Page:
In the Spotlight
Musical on wheels: Xanadu brings over-the-top disco fun to ZACH
Let's face it, there was a lot of cheesy music, movies and fashion in the 80s. If you want to bring all that back together in one campy, spoof-erific place, go see Xanadu at ZACH Theatre.
XANADU, The Musical is an over-the-top, roller-skating musical that spoofs the outrageously campy 1980s film starring Olivia Newton-John and Gene Kelly. A beautiful muse descends from the heavens of Mt. Olympus to Venice Beach and inspires a struggling artist to create his biggest dream: the first roller disco.
Xanadu was one of Director Nick Demos' first introductions to the power of musical theater.
"The year is 1981," Demos recalls. "I am flipping through the channels on our new cable television and I see the most magnificent film ever, Xanadu. I am 10 years old and obsessed. This crazy world of campy musicals is my escape from prepubescent reality. Olivia Newton-John is my new hero and Gene Kelly my idol. I dance to the song 'Dancin',' I sing 'Suddenly the wheels are in motion' — I even buy a pair of roller skates with my allowance money so I can skate along. I am having the time of my life... I am really living!"
"It is destined to be one of our most fun and entertaining shows ever and is a great way to celebrate the last Mainstage season on the Kleberg Stage before the Topfer Theatre opens with Ragtime next fall.”
Demos' exuberance apparently carried over into adulthood. Although he admits that in retrospect the movie is poorly written, acted and directed — overall a notably terrible film — his version at ZACH takes the musical a step further into the absurd, and a good deal of its rollicking good time is the fun it pokes at the 1981 film.
The audience is clearly along for the ride from the very first number. As the muses that the main character, a failed artist named Sonny, has painted on a Venice Beach wall come to life and begin to sing and dance, the spectators are humored and entranced. It helps that every muse is over-the-top scenery chewing, as if competing in some demented drag queen show.
Speaking of drag queens, the two male cross-dressing muses provide much of the gags and laughter from the audience. Kira, the main character played by Newton-John in the film, is a sweet role that actress Jill Blackwood smartly adds a major ditz factor to. The best part of the performance is that all of the cast lets the audience in on the joke, playing directly to them.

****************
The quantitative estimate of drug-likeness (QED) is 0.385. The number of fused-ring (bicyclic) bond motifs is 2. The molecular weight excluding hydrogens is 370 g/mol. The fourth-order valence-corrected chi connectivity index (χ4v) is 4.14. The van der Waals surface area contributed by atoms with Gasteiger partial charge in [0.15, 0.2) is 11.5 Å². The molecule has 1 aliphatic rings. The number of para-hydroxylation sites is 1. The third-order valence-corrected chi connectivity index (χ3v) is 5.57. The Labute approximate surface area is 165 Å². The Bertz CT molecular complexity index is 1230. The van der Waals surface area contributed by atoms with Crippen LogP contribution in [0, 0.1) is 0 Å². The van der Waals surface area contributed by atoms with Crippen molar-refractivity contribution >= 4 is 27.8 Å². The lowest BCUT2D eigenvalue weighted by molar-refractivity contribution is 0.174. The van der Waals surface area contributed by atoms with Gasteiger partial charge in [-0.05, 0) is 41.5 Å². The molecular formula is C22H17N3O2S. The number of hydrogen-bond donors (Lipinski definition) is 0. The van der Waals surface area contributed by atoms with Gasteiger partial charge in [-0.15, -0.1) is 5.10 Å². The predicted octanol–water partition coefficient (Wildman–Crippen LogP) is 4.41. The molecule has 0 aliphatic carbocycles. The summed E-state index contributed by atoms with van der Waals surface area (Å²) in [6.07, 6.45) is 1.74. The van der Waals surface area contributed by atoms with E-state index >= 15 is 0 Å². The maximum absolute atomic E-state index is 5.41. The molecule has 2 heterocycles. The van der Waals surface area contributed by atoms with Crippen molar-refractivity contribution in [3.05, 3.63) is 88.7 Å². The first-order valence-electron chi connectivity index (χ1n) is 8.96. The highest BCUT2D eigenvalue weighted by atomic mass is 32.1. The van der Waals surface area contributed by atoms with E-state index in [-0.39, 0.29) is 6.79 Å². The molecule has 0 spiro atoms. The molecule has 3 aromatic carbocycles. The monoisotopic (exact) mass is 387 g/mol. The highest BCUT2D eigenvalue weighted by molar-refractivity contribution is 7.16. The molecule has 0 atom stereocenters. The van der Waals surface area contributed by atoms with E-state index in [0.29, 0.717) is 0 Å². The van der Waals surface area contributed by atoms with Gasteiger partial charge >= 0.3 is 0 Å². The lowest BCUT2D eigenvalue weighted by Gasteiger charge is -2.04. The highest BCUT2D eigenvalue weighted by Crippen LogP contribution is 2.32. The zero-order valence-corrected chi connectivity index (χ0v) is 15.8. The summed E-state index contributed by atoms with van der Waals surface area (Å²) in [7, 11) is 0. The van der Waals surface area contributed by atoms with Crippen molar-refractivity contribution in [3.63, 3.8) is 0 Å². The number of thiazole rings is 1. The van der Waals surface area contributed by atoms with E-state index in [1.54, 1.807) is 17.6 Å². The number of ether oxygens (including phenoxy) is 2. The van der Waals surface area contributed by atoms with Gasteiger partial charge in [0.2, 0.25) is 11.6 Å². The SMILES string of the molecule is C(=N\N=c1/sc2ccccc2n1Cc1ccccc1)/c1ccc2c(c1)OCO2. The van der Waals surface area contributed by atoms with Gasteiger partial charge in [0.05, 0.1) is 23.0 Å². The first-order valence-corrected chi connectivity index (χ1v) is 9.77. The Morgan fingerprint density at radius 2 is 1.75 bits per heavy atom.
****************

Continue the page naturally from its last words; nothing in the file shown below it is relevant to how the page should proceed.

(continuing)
"What's with all the giggling and cackling" asks one muse, Calliope (played by Lara Wright). "It's like children's theater, for 40-year-old gays," she screeches, pointing right at a few audience members. The fact that the audience is clearly a participant in the satire sits well, and carries over after the performance when everyone is invited to stay for a roller disco dance party, Xanadu style, after each Friday and Saturday night show.
Matthew Redden as Sonny Malone is spot-on as a dim-witted surfer dude; and Rick Roemer as Danny Maguire actually makes you feel, during his song and dance numbers, as if you are watching Gene Kelly.
“I’ve never been a fan of the film, but I found this stage parody absolutely irresistible on Broadway with its very funny, campy Douglas Carter Beane script that has its tongue planted firmly in cheek," says Producing Artistic Director, Dave Steakley.
"Jill Blackwood is perfectly cast in this affectionate send-up of Olivia Newton-John — vocally, the resemblance is astonishing and she is hilarious. It is destined to be one of our most fun and entertaining shows ever and is a great way to celebrate the last Mainstage season on the Kleberg Stage before the Topfer Theatre opens with Ragtime next fall.”
Xanadu runs through September 2. Performances are held Tuesday-Saturday at 8 p.m., Sunday at 2:30 p.m. on ZACH’s intimate Kleberg Stage. The GLBT Wilde Party with pre-show mixer is Thursday, August 2. To order tickets, call 512-476-0541 ext. 1 or visit www.zachtheatre.org. Tickets range from $25-$55. Student Tickets are $18 one hour before show time (with valid ID).